Henry Purcell (c. 10 September 1659 – 21 November 1695) was an English composer. Although incorporating Italian and French stylistic elements into his compositions, Purcell's legacy was a uniquely English form of Baroque music. He is generally considered to be one of the greatest English composers; no other native-born English composer approached his fame until Edward Elgar, Ralph Vaughan Williams, and Benjamin Britten in the 20th century.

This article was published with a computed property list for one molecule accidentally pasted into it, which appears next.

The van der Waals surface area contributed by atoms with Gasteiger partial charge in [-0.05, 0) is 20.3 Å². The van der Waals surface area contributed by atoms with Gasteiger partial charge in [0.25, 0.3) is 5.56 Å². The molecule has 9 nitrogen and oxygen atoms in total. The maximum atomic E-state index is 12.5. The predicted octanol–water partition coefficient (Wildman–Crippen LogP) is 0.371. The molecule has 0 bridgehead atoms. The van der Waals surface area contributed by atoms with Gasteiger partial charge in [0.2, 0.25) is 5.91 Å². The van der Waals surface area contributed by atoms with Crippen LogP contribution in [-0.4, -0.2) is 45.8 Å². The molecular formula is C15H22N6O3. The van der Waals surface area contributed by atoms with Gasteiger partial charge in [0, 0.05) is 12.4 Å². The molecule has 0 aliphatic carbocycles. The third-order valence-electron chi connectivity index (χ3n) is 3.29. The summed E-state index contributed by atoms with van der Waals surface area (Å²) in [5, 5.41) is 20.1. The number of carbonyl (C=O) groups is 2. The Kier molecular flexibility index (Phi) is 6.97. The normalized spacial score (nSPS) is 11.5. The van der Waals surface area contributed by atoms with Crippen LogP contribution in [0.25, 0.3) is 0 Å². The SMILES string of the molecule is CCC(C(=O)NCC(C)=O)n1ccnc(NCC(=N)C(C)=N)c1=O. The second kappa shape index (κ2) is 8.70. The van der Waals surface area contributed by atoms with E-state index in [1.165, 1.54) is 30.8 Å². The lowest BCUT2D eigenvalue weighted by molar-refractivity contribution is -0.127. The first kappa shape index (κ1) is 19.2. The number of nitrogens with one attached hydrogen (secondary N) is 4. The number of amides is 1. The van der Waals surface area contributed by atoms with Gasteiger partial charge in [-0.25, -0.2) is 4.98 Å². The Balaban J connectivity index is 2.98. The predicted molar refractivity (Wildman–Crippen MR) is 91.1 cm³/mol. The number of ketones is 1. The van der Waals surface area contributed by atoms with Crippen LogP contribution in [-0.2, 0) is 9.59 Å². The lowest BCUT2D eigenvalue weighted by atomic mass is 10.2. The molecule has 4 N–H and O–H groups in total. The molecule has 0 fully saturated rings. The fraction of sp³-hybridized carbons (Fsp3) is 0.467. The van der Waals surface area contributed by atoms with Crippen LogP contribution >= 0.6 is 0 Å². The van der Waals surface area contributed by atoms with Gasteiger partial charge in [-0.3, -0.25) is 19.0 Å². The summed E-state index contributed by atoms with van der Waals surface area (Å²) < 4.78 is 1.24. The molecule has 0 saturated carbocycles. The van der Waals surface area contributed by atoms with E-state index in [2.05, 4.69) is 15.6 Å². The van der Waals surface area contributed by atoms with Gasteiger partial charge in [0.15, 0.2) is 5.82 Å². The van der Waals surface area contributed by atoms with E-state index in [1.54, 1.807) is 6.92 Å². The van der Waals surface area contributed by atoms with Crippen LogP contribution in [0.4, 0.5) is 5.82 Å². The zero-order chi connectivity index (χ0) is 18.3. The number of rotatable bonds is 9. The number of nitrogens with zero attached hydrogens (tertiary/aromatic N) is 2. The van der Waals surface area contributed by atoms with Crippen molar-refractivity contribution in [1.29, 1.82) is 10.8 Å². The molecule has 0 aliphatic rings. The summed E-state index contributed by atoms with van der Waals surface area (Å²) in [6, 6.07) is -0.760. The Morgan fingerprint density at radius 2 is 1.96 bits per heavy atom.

Purcell's organ works are small in number, and can easily be overlooked.
The most famous, based upon the "Old Hundredth" may not have been composed by Purcell!
The "Voluntary in G" is very fine, and is a dignified utterance, with exquisite expression in the fist section, followed by a lively "canzona" for the second part.
Once again, the wonderful Hereford diapasons win the day, and make this a most successful instrument for music of the period.
The score is attached below, as well as a copy of a painting of Henry Purcell, and a photo of his grave in Westminster Abbey.